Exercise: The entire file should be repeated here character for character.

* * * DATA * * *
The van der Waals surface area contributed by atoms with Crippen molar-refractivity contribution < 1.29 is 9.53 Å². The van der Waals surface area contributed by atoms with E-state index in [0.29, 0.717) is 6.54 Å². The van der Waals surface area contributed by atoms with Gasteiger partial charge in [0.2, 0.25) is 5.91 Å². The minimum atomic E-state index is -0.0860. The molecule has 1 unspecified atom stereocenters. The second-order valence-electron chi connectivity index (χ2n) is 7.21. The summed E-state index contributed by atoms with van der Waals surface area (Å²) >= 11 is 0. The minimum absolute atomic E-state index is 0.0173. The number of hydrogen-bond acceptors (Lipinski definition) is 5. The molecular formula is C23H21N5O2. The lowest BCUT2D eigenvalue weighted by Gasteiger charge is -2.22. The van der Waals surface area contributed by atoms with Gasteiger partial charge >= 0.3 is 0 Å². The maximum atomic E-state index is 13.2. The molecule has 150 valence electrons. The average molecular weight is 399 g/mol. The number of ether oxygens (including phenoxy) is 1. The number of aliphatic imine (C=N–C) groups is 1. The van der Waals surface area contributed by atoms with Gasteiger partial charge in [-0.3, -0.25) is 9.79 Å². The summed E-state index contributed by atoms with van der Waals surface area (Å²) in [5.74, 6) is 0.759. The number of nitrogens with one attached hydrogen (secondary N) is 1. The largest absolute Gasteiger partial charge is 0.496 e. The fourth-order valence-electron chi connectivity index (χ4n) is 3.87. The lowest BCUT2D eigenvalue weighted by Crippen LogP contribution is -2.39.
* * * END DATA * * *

The van der Waals surface area contributed by atoms with Crippen molar-refractivity contribution < 1.29 is 9.53 Å². The van der Waals surface area contributed by atoms with E-state index in [0.29, 0.717) is 6.54 Å². The van der Waals surface area contributed by atoms with Gasteiger partial charge in [0.2, 0.25) is 5.91 Å². The minimum atomic E-state index is -0.0860. The molecule has 1 unspecified atom stereocenters. The second-order valence-electron chi connectivity index (χ2n) is 7.21. The summed E-state index contributed by atoms with van der Waals surface area (Å²) >= 11 is 0. The minimum absolute atomic E-state index is 0.0173. The number of hydrogen-bond acceptors (Lipinski definition) is 5. The molecular formula is C23H21N5O2. The lowest BCUT2D eigenvalue weighted by Gasteiger charge is -2.22. The van der Waals surface area contributed by atoms with Gasteiger partial charge >= 0.3 is 0 Å². The maximum atomic E-state index is 13.2. The molecule has 150 valence electrons. The average molecular weight is 399 g/mol. The number of ether oxygens (including phenoxy) is 1. The number of aliphatic imine (C=N–C) groups is 1. The van der Waals surface area contributed by atoms with Gasteiger partial charge in [-0.3, -0.25) is 9.79 Å². The summed E-state index contributed by atoms with van der Waals surface area (Å²) in [5.74, 6) is 0.759. The number of nitrogens with one attached hydrogen (secondary N) is 1. The largest absolute Gasteiger partial charge is 0.496 e. The fourth-order valence-electron chi connectivity index (χ4n) is 3.87. The lowest BCUT2D eigenvalue weighted by Crippen LogP contribution is -2.39.